Works in the Herald 1934
Saturday is Federal Election Day
Awake!  For scorning Politics, as might
Olympian nobs, and vowing them a blight
   Beneath the notice of wise Men like us
Is not the way to put our Country right.

Come, fill the Square, and in this joyous Spring
The Robe of Apathy from off you fling
   One little Vote may seem a small Affair;
And yet, on that a Nation's fate may swing.

Think, in the Polling Booth on Saturday
When you set down your fateful "Yea" or "Nay,"
   How Leader after Leader and his Clan
Abode his Hour or two, and went his way.

Deakin, indeed, is gone who swiftly rose,
And Reid, with his Dry Dog, where no man knows;
   But still the Vote is vital to the Cause
And still the Ballot Box holds Weal -- or Woes.

They say the Moth and Silverfish now keep
The Courts where Billihughes once thundered deep.
   Ah, "Blithering Blazes."  Such are Politics:
Votes are most precious: but wild Words are cheap.

And Bruce's lips are lock't; but in remote
High-piping Canberra, with "Vote!  Vote!  Vote!
   "Please, Vote!" the Candidate cried to the Crowd;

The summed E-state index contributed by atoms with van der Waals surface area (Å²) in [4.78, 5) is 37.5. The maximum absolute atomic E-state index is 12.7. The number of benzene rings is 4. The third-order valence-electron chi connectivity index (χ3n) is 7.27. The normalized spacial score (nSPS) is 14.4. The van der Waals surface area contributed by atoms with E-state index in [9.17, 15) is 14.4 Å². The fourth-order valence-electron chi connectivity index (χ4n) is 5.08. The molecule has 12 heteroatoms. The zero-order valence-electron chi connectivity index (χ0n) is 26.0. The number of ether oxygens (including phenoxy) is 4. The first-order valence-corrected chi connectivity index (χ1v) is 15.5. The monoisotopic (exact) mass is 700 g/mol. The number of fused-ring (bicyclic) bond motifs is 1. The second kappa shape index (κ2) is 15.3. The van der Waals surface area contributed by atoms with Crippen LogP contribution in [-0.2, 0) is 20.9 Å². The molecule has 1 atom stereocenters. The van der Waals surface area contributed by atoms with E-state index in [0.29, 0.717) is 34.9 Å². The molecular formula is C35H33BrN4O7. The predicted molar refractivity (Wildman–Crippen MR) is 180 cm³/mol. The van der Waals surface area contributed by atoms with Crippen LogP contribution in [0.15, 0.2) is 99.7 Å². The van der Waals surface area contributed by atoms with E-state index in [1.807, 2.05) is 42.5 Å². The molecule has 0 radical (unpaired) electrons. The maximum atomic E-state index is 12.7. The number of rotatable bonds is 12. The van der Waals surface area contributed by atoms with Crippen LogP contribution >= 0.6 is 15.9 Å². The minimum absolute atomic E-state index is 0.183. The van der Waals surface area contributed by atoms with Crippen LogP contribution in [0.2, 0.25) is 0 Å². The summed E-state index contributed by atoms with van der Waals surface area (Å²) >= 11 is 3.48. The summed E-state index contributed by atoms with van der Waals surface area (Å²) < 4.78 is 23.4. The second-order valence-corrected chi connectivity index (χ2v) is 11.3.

And still the Tax-forms round the Country float.

Yet, shall this Land of ours be sunk in shame
Because we, listless, failed to play the game?
   Ah, mark the Square according to your choice --
(And don't forget to number every Name).

And if the Vote you vote, the Square you mark
Still leave you groping in the Outer Dark
   For Cash to pay more Taxes; serves you right!
You had your Chance; but you would be a Nark.

The Moving Finger writes; and, having writ,
That's that.  Thou hast no more to do with it.
   'Tis vain to cry that politics are crook;
Thy later Rage won't alter Things one bit.

And that inverted Bowl we call the Sky
Whereunder we let this one Chance slip by,
   Lift not thy hands to it for aid -- for It
Is upside-down and absolutely dry.

And when Thyself with faltering Foot shall pass
Amongst the Members seeking -- what?  Alas,
   Some respite from the Burdens that you bear?
Aw, turn it up!  Don't be an Ass, thou Ass!

Herald, 13 September 1934, p6

Copyright © Perry Middlemiss 2003-06